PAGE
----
Air quality alerts curtail summer camps, outdoor activities for kids

Published 4:49 pm Tuesday, July 11, 2023

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By Elizabeth Shockman

It’s mid-morning at Camp Christmas Tree in Minnetrista, Minn., where the air smells like bug spray, sunscreen and lake water. There’s a slight haze to the sky — the air quality index is hovering around 130 meaning the air is unhealthy for sensitive groups.

And out near the lake, a group of more than a dozen campers is lined up in lifejackets for instructions from a camp counselor on how to paddle a canoe. 

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These are the sort of outdoor experiences YMCA day camps specialize in, according to Betsy Grams, Vice President of Adventure at YMCA of the North.

“We get out into nature, and you have an experience that you’re not quite sure that you’re ready for. But it’s planned in such a way that it’s going to be okay for you to take that journey. We know that once a kid steps into that and then finishes that experience that that’s how competence grows,” Grams said.

But this year, it’s been harder than usual to get kids out into nature due to air pollution and drifting smoke from wildfires in Canada. Grams says the organization is used to planning around severe weather, but dealing with the smoke is something it hasn’t had to do before.

“The concern around air quality from smoke and ozone pollutants is a newer concern to the Twin Cities and upper Midwest. The good news for us at the Y is that we’ve built an adaptive muscle around how to adjust based on unfavorable conditions,” Grams said.

In June, there were several days when Camp Christmas Tree canceled more strenuous activities like Capture the Flag and encouraged students to spend their time doing quieter activities like crafts. When the air quality index moved into the very unhealthy to hazardous zones, administrators made the call to move students from five day camps into YMCA branch centers. 

“That’s on the more extreme end of a mitigation strategy,” Grams said “The other air quality alert days we’ve been able to adjust on site programming successfully.”

Not every Minnesota camp has the option to bus kids to indoor facilities. In northern Minnesota, near Bemidji, Concordia Language Villages hosts campers and staff from around the country and the world for immersion language camps that last between two to four weeks.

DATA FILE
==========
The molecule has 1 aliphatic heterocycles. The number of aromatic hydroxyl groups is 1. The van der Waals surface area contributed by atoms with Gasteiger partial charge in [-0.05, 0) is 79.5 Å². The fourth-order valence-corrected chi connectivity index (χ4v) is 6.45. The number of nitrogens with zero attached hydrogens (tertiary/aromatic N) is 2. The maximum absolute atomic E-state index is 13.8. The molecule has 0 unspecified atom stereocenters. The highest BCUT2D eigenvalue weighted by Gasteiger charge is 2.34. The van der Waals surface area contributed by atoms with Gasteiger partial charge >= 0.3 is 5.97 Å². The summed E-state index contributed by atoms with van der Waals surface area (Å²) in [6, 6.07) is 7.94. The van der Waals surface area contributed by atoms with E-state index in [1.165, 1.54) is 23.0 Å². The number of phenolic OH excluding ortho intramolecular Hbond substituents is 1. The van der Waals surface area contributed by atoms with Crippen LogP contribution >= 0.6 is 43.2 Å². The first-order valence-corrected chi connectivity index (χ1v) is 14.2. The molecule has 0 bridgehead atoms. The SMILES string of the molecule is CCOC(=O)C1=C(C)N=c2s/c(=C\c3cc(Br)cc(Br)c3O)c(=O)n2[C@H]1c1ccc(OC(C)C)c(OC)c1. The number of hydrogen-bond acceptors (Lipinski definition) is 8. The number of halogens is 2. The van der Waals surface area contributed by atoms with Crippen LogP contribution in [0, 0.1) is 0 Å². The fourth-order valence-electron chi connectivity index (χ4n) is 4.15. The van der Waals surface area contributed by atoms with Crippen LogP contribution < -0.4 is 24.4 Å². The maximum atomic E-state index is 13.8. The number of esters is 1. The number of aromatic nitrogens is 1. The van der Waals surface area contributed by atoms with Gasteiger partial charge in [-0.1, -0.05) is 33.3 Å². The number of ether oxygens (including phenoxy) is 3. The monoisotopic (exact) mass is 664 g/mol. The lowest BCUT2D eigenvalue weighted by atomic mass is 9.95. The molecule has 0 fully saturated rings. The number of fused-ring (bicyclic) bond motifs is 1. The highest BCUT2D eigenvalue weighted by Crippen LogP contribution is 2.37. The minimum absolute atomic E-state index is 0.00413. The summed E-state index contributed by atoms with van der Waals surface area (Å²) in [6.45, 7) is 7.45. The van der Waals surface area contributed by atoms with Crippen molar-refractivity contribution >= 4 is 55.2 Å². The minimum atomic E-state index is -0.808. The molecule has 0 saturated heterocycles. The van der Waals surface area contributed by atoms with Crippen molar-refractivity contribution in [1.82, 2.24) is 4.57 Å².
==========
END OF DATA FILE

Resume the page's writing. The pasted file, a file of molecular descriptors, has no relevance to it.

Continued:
Candace Kretchmar is the camp’s health coordinator. She says, because they’re in the north woods, most of their buildings don’t have air conditioning.

“2021 was probably the first year that we sort of got smacked in the face with wildfire smoke … and did a lot of planning and preparing. Of course, it’s hard to really mitigate that with our conditions,” Kretchmar said.

They’ve added filtration systems to their health centers and jerry-rigged filters out of box fans in sleeping cabins. But when the smoke is really bad, she said, they distribute N95 masks to kids and staff.

“That’s about the best you can do when you’re outside — is wear a mask and keep your exertion levels low,” Kretchmar said. “Which, you know, with a bunch of kids isn’t always easy, but we are also a language camp. And so I think that helps and hurts. Masks certainly aren’t great for language. But we’re also not like marathon running?”

In Richfield, Minn., Wood Lake Nature Center draws kids from Minneapolis and surrounding suburbs for day camps — mostly in the morning — since the 1980s. The smoke and dangerous air quality in June caught Paul Smithson, the center manager, off guard. 

“The one day where it got to be the record, and we were the worst air quality or something dramatic, we realized we needed a policy. So we didn’t have to make a decision each and every day,” Smithson said. 

They met with other local city leaders and came up with a plan to follow the Environmental Protection Agency’s guidance. Now, when the air is dangerous for kids, they send campers to do indoor activities in the center’s building. 

But for the Loppett Foundation, which runs outdoor day camps, there is no back up indoor space large enough to accommodate all their campers. That’s meant a June full of cancellations. Claire Wilson, the Foundation’s executive director, says this year is unlike anything she’s ever experienced. She wakes up every morning and checks the air quality index. 

“The fact that the first thing I do in the morning is pull up the air quality, is a complete shift from anything that has happened previously. I mean, we’re even talking about investing in our own monitor here. So that we can stay on top of it in that way.”

Several years ago, Wilson says she didn’t spend time thinking about wildfire smoke. The changes that started this year and are ongoing this year, have not been a slow transition.